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In vs2008, is it possible to write an extension methods which would apply to any enumeration.

I know you can write extension methods against a specific enumeration, but I want to be able to every enumeration using a single extension method. Is this possible?

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6 Answers

up vote 51 down vote accepted

Yes, just code against the base Enum type, e.g.

public static void Something(this Enum e)
{
    // code here
}

The down-side is you'll probably end up doing some quite nasty stuff like finding the real base type using Enum.GetUnderlyingType, casting, and going down different branches depending on what the base type of the enum is, but you can find some good uses for it (e.g. we have IsOneOf and IsCombinationOf methods that apply to all enums).

PS: Remember when writing the method that, although ill advised, you can use float and double as the base types for enums so you'll need some special cases for those as well as unsigned values.

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The examples you gave are exactly what I want to do, even the same name. :) –  Eric Haskins Nov 9 '08 at 22:43
4  
@Greg: In which language can you use float and double as the underlying type for an enum? You can't in C# - you get error CS1008: Type byte, sbyte, short, ushort, int, uint, long, or ulong expected –  Jon Skeet Nov 9 '08 at 23:01
3  
The only language I know of that supports it is CIL. I haven't actually tried it out to prove it because it seems like a generally bad idea, but see Rico's comment near the bottom here: en.csharp-online.net/… –  Greg Beech Nov 10 '08 at 2:42
    
Does this work for VS2005? –  Luis Filipe Jan 16 '09 at 9:54
    
@Luis - No, you need C# 3.0 syntax for extension methods, which isn't supported in VS2005. –  Greg Beech Jan 17 '09 at 15:19
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Yes, you can. The target extenstion type is of type Enum. In C#, this would be done as:

public static void EnumExtension(this Enum e)
{
}

or like this in VB:

<Extension()> _
Public Sub EnumExtension(ByVal s As Enum)
End Sub
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FYI Here is a great example of an Enum Extension method that I have been able to use. It implements a case insensitive TryParse() function for enums:

public static class ExtensionMethods
{
    public static bool TryParse<T>(this Enum theEnum, string strType, 
        out T result)
    {
        string strTypeFixed = strType.Replace(' ', '_');
        if (Enum.IsDefined(typeof(T), strTypeFixed))
        {
            result = (T)Enum.Parse(typeof(T), strTypeFixed, true);
            return true;
        }
        else
        {
            foreach (string value in Enum.GetNames(typeof(T)))
            {
                if (value.Equals(strTypeFixed, 
                    StringComparison.OrdinalIgnoreCase))
                {
                    result = (T)Enum.Parse(typeof(T), value);
                    return true;
                }
            }
            result = default(T);
            return false;
        }
    }
}

You would use it in the following manner:

public enum TestEnum
{
    A,
    B,
    C
}

public void TestMethod(string StringOfEnum)
{
    TestEnum myEnum;
    myEnum.TryParse(StringOfEnum, out myEnum);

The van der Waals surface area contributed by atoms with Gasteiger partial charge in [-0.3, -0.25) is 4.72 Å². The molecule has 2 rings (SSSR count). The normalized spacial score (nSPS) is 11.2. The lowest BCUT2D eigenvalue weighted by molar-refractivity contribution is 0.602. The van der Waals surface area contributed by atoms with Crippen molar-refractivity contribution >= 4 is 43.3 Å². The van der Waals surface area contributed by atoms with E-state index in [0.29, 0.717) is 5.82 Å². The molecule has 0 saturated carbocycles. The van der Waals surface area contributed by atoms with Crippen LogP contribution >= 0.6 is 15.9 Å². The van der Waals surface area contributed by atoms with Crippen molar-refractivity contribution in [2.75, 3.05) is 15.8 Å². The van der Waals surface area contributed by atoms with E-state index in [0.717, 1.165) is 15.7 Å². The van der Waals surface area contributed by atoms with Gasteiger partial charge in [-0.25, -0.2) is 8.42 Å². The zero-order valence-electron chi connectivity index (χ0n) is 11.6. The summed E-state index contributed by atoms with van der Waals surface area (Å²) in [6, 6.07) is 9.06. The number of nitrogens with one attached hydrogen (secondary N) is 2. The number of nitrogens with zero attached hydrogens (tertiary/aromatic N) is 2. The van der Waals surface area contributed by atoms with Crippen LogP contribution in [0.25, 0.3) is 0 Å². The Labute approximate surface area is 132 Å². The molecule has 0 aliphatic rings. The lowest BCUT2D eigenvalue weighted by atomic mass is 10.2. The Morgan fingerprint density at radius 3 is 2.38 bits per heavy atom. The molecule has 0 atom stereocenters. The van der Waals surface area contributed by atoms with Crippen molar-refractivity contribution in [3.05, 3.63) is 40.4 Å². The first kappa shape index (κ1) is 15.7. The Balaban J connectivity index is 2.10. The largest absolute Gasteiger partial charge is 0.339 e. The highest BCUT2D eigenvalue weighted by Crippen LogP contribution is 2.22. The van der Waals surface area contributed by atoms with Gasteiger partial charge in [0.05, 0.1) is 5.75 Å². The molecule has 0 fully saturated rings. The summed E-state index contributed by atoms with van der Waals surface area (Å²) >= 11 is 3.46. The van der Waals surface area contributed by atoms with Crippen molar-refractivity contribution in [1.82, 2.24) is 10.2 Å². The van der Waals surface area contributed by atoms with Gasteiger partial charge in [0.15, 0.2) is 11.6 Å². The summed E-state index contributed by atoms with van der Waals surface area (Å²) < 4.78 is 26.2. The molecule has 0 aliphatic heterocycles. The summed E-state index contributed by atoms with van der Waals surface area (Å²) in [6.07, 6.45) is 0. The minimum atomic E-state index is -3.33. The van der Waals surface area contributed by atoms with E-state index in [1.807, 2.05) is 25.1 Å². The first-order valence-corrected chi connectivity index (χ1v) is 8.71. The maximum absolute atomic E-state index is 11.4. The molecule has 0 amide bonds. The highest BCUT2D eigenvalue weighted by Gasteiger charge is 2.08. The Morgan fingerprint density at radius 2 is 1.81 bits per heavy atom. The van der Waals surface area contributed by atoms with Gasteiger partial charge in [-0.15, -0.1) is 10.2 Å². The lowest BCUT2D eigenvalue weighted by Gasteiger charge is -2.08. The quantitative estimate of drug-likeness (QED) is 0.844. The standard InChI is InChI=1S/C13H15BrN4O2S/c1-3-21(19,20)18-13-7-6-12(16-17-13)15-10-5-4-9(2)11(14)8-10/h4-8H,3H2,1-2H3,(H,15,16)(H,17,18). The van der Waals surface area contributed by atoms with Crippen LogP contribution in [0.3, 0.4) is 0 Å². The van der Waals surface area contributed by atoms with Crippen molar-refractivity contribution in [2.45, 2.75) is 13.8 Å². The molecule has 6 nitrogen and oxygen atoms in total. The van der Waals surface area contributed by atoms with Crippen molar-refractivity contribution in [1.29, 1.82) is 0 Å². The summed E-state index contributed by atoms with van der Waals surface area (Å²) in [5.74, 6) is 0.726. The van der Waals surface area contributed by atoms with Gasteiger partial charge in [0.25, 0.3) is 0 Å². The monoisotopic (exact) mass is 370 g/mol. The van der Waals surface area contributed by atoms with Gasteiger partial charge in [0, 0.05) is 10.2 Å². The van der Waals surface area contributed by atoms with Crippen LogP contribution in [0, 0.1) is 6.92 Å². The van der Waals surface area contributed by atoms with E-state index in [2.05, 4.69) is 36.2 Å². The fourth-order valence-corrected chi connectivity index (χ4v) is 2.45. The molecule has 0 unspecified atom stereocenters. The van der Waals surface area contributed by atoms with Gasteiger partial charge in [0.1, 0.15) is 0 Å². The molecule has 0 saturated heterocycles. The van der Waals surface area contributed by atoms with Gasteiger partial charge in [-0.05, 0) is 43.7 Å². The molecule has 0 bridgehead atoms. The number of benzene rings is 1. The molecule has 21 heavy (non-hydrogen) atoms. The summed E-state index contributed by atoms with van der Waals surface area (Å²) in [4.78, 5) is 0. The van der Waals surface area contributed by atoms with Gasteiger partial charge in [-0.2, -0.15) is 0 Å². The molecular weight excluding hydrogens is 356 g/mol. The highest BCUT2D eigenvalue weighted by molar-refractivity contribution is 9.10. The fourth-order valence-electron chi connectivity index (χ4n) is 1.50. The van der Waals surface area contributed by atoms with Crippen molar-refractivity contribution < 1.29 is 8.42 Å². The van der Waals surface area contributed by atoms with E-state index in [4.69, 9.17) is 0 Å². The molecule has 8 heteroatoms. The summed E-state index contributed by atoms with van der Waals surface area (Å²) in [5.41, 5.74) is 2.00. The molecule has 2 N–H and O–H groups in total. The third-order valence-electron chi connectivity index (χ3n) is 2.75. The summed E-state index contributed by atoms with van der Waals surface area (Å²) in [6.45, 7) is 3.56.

}

Here are the two sites that I visited to help come up with this code:

Case Insensitive TryParse for Enums

Extension methods for Enums

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8  
Just as a footnote, from .net 4 onwards there's Enum.TryParse takes an overload to specify case sensitivity: msdn.microsoft.com/en-us/library/dd991317%28v=vs.100%29.aspx –  KevD Sep 19 '12 at 13:12
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Here's another example - also nicer IMHO than having to create and initialize a temp variable.

public static class ExtensionMethods 
{
    public static void ForEach(this Enum enumType, Action<Enum> action)
    {
        foreach (var type in Enum.GetValues(enumType.GetType()))
        {
            action((Enum)type);
        }
    }
}

public enum TestEnum { A,B,C } 
public void TestMethod() 
{
    default(TestEnum).ForEach(Console.WriteLine); 
} 
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You can also implement conversion method as follows:

public static class Extensions
{
    public static ConvertType Convert<ConvertType>(this Enum e)
    {
        object o = null;
        Type type = typeof(ConvertType);

        if (type == typeof(int))
        {
            o = Convert.ToInt32(e);
        }
        else if (type == typeof(long))
        {
            o = Convert.ToInt64(e);
        }
        else if (type == typeof(short))
        {
            o = Convert.ToInt16(e);
        }
        else
        {
            o = Convert.ToString(e);
        }

        return (ConvertType)o;
    }
}

Here is an example usage:

int a = MyEnum.A.Convert<int>();
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Sometimes there is a need to convert from one enum to another, based on the name or value of the enum. Here is how it can be done nicely with extension methods:

enum Enum1 { One = 1, Two = 2, Three = 3 };
enum Enum2 { Due = 2, Uno = 1 };
enum Enum3 { Two, One };

Enum2 e2 = Enum1.One.ConvertByValue<Enum2>();
Enum3 e3 = Enum1.One.ConvertByName<Enum3>();
Enum3 x2 = Enum1.Three.ConvertByValue<Enum3>();

public static class EnumConversionExtensions
{
    public static T ConvertByName<T>(this Enum value)
    {
        return (T)Enum.Parse(typeof(T), Enum.GetName(value.GetType(), value));
    }

    public static T ConvertByValue<T>(this Enum value)
    {
        return (T)((dynamic)((int)((object)value)));
    }
}
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